The Mudcat Café TM
Thread #57471   Message #907488
Posted By: GUEST
11-Mar-03 - 01:08 PM
Thread Name: Sound archives decaying
Subject: RE: Sound archives decaying
I've been working with Northwest Folklife to preserve the tapes that we have accumulated over 30+ years of festivals. I've also reviewed some grant proposals for funding preservation of other folk music collections.

It's a complicated problem. Up to now, there is no single, universally accepted archival storage medium for sound recordings -- some people are making new analog copies of their old tapes, while others are making digital copies on Audio CDs or other digital media.
Within the preservation community, it's understood that anything that we do today will probably be obsolete in 20 years or less, because the technology will have moved forward.

For example, audio CDs use a 16-bit/44.1 Kbps format. The best current digital converters use 24-bit/196 Kbps. In non-technical terms, that means that each second of recorded sound occupies a lot more digital bits. I don't want to get into a discussion of whetehr or not you or I can hear the difference, but the point is that an archive ought to use the highest possible quality.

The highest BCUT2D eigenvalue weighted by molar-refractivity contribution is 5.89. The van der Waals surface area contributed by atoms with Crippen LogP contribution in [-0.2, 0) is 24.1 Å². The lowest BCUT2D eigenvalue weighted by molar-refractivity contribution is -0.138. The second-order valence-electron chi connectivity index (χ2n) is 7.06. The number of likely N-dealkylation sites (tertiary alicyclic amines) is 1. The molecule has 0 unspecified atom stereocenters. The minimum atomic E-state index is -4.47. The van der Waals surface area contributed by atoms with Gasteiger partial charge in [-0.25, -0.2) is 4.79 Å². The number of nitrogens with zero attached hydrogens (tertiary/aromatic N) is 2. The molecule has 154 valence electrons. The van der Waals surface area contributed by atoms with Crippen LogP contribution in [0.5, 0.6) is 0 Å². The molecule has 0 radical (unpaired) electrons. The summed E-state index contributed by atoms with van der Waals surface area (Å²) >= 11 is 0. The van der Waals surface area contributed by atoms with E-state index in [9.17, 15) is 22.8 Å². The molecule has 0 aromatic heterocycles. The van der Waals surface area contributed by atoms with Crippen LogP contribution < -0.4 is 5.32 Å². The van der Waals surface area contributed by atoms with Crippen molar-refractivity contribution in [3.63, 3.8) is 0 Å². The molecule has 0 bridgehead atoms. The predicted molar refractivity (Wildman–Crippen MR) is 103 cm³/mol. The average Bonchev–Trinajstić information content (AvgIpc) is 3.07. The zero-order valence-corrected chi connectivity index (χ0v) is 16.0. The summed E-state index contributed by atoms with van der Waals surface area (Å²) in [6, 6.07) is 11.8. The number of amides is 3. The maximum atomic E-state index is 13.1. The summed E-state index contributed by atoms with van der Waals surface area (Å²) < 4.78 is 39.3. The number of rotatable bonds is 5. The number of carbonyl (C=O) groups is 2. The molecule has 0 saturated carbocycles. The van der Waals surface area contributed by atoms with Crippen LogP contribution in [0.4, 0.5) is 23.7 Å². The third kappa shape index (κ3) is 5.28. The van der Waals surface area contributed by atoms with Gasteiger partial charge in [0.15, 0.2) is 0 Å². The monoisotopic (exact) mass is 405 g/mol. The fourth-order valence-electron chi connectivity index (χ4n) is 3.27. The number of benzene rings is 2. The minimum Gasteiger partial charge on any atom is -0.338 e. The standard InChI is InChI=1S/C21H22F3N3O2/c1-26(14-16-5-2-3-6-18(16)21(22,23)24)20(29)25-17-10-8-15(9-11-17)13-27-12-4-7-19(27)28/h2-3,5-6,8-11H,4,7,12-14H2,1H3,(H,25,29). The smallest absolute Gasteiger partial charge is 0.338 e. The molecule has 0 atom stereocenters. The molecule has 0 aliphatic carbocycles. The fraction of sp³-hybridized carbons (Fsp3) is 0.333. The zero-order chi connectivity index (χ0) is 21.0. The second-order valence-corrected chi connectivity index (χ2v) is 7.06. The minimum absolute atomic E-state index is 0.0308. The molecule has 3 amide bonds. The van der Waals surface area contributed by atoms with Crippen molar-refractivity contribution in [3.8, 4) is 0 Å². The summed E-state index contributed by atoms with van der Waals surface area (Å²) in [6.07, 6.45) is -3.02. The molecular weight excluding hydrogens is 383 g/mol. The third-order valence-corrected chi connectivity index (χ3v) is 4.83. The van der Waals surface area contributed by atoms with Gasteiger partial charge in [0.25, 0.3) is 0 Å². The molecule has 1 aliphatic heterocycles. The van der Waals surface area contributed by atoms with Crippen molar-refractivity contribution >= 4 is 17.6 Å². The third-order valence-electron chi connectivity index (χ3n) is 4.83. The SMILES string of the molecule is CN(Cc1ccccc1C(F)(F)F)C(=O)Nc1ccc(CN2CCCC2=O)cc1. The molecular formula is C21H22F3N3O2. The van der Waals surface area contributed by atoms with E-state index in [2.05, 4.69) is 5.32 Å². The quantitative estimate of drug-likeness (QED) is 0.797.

Some digital formats, such as ZIP disks and the DBX digital audio-on-VHS-tapes system that was popular for a couple of years require playback equipment made by only one manufacturer. Will they be available fifty years from now? Other formats (such as DAT tapes) are notorious for mechanical breakdown. An archived recording on a format that you can't play is as good as lost.

Equally important for those of us who are trying to preserve old tapes of folk music, there are several access issues. Many of us have tapes that we've been saving for years, some of which is unique--live concerts and jam sessions, field recordings and so forth--but nobody else knows what the tapes contain. Unless the recordings are cataloged, and the catalog is available to the rest of the world, it's likely to be lost when the original owner dies.

And then there's the whole question of copyright. Who owns the rights to the music on your tapes? And who owns the rights to the performance and to the recording itself? Those could be three separate people or organizations. What are you as a public or private archive legally allowed to do with the recordings in your collection?

If you have old tapes, or wire recordings, or acetates or other unique recordings, do consider making digital copies, but don't throw away the originals. It's entirely possible that the next generation of preservationists will have new and better tools for recovering the sounds from those old media. And please, please make sure that somebody else knows what you have.